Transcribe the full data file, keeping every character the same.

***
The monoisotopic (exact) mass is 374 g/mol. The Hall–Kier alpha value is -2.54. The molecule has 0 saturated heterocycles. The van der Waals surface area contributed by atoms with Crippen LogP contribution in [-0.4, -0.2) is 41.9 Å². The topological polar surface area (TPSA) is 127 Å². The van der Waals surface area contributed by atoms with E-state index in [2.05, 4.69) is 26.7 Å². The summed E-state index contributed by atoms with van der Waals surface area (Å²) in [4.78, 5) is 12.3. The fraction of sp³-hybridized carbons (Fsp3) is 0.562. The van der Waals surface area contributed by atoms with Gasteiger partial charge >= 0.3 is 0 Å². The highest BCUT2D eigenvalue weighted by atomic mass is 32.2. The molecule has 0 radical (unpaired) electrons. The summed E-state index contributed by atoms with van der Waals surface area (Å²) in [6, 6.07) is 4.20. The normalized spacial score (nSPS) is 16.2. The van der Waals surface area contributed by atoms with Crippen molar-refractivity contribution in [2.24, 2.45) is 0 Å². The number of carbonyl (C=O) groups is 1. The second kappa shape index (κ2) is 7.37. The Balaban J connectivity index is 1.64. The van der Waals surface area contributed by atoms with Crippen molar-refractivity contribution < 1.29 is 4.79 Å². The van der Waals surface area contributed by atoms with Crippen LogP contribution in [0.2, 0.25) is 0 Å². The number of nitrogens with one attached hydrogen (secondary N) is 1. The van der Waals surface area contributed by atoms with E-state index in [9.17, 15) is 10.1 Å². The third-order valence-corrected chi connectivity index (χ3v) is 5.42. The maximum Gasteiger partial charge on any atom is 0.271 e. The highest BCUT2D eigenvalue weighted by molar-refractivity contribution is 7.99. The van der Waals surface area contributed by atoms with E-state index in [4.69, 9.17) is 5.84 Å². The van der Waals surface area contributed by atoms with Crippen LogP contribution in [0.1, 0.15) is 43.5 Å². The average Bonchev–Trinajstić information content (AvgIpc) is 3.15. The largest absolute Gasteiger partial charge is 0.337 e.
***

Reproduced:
The monoisotopic (exact) mass is 374 g/mol. The Hall–Kier alpha value is -2.54. The molecule has 0 saturated heterocycles. The van der Waals surface area contributed by atoms with Crippen LogP contribution in [-0.4, -0.2) is 41.9 Å². The topological polar surface area (TPSA) is 127 Å². The van der Waals surface area contributed by atoms with E-state index in [2.05, 4.69) is 26.7 Å². The summed E-state index contributed by atoms with van der Waals surface area (Å²) in [4.78, 5) is 12.3. The fraction of sp³-hybridized carbons (Fsp3) is 0.562. The van der Waals surface area contributed by atoms with Gasteiger partial charge >= 0.3 is 0 Å². The highest BCUT2D eigenvalue weighted by atomic mass is 32.2. The molecule has 0 radical (unpaired) electrons. The summed E-state index contributed by atoms with van der Waals surface area (Å²) in [6, 6.07) is 4.20. The normalized spacial score (nSPS) is 16.2. The van der Waals surface area contributed by atoms with Crippen molar-refractivity contribution in [2.24, 2.45) is 0 Å². The number of carbonyl (C=O) groups is 1. The second kappa shape index (κ2) is 7.37. The Balaban J connectivity index is 1.64. The van der Waals surface area contributed by atoms with Crippen molar-refractivity contribution < 1.29 is 4.79 Å². The van der Waals surface area contributed by atoms with Crippen LogP contribution in [0.2, 0.25) is 0 Å². The number of nitrogens with one attached hydrogen (secondary N) is 1. The van der Waals surface area contributed by atoms with E-state index in [9.17, 15) is 10.1 Å². The third-order valence-corrected chi connectivity index (χ3v) is 5.42. The maximum Gasteiger partial charge on any atom is 0.271 e. The highest BCUT2D eigenvalue weighted by molar-refractivity contribution is 7.99. The van der Waals surface area contributed by atoms with E-state index in [4.69, 9.17) is 5.84 Å². The van der Waals surface area contributed by atoms with Crippen LogP contribution in [0.1, 0.15) is 43.5 Å². The average Bonchev–Trinajstić information content (AvgIpc) is 3.15. The largest absolute Gasteiger partial charge is 0.337 e.